I’ve always wanted a Liberty robe. I made a couple of PJs bottoms early on in my sewing and I wear them to death – I’ve had to mend the crotch about 100 times. When the fabric arrived though I just wanted to make a dress which is what usually happens, and why I have ended up with 30 Flora dresses. But I fought against my instincts as I knew I wanted to end up with some sumptuous loungewear that I could wear for years to come.
I was tempted by the Carolyn Pyjamas by Closet Case Patterns, I even cut all the pattern pieces out ready to cut into my fabric the next day, but I’ve also always wanted to make the Suki robe by Helen’s Closet and so that pattern ended up winning out.
I had 3 metres of Liberty lawn which I’d got in their recent online sale. The pattern calls for 2.5-3 and I made a UK size 8, but I ended up having around 0.75m leftover which I used to make the Pipit Loungewear shorts by Common Stitch. I only managed to do this by cutting the pattern direction of the back of the robe upside down. I thought about it for a while and decided it wouldn’t be that noticeable or bother me and I’m glad I did because now I have the shorts too!
One bit I found quite strange on the pattern is where you have to cut and stick the bottom of the robe even on A0, obviously even that size paper isn’t big enough for the longer length. I couldn’t really be bothered to do this and my boyfriend took a photo of my method which was to lie on the pattern piece and guesstimate how much longer I should cut the fabric.
The other change I made was I sewed together the waist tie pieces in one and left it hanging on the loops rather than attaching it to the gown.
I made the Pipit Pj shorts first – I absolutely love this pattern, it’s such a satisfying quick thing to make it’s like a sewing palate cleanser. I added some piping which I’ve never done before and probably didn’t do in the optimal way, but I love how cute they turned out and I haven’t stopped wearing them since.
The cute ‘très chic’ label was sent to me as a gift from Modista Sewing, I love the colour combo so much.
For the robe, it was a fairly straightforward sew and I like the instructions – they’re definitely more beginner friendly than others I’ve seen and I like that there are options finish based on whether you are a beginner or advanced. There are also tips on organising the many similar looking pieces which for an organised person was very pure joy.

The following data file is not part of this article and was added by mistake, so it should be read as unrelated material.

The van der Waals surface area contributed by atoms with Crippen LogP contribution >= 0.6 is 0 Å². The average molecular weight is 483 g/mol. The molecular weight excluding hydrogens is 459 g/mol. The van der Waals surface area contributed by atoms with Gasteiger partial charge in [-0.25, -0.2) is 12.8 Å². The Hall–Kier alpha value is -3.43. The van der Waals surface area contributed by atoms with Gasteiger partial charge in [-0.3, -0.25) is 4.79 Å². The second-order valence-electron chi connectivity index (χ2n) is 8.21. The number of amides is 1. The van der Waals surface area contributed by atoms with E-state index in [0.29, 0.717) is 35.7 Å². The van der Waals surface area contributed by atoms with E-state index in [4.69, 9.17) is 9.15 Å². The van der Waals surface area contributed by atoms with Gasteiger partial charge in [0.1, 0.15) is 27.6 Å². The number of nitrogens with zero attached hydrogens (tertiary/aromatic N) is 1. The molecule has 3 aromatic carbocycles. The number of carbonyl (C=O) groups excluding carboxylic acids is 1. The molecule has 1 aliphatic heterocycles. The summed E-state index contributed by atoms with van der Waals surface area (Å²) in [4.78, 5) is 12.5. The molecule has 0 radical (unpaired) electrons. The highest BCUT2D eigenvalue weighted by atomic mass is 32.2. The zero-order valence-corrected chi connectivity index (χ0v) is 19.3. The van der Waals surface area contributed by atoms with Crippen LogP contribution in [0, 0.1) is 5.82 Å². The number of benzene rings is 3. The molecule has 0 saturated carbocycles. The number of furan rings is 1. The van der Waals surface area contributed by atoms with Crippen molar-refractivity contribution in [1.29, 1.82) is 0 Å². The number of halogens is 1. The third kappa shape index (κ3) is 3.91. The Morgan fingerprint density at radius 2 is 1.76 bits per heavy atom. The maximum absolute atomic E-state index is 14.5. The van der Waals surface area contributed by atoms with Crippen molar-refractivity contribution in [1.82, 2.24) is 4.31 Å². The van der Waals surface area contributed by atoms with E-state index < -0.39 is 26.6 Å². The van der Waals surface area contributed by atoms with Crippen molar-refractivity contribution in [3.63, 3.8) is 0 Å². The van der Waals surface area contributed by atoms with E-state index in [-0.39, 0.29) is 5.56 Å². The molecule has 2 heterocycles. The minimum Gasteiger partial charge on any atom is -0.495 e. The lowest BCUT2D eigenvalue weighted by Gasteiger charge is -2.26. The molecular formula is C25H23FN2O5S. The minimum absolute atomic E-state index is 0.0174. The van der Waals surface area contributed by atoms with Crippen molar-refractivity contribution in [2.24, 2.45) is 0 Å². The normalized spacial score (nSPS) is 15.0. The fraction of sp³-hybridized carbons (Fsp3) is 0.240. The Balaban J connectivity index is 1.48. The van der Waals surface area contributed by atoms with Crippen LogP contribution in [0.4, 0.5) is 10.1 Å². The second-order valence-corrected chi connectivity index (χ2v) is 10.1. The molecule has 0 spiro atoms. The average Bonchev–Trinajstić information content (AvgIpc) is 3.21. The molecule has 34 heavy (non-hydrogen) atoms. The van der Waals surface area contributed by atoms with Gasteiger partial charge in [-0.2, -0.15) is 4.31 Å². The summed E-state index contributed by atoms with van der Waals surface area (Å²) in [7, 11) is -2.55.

The most time consuming bit was getting the front facing right – it has this right angle that ends at the waist. I actually didn’t realise this when cutting out my pieces and I would have cut it all the way down to the bottom as I had planned to add piping. I thought with it ending half way piping might look strange so I left that off. If I made it again I would 100% cut it all the way down to the hem. It’s a nice finish but I don’t think it was worth the several attempts and unpicking for me!
I did french seams on the shoulders and sleeve and then I just sewed and overlocked all in one down the sides including pockets. The pattern said to finish all the seams as you go but I skipped this and decided to just finish them in one at the end, the only exception being the pocket where it meets the side seams.
I added piping to the sleeves just by sewing it to the right side of the cuff before attaching it to the gown. I then hand sewed the inside as i couldn’t figure out where to invisibly stitch it together. I think I need a piping lesson!
I also did the stitching in the ditch for the neck band but either I’m awful at it or there’s a special foot I don’t know about – please tell me if it’s the latter!
I just love it so much and I can see myself wearing it all the time. I want to make them as gifts as well although I’d definitely make some changes so the sewing is more straightforward like lengthening the front band and cutting the waist ties in one piece. What a perfect sew for lockdown, and I won’t mind accepting a delivery in these PJs.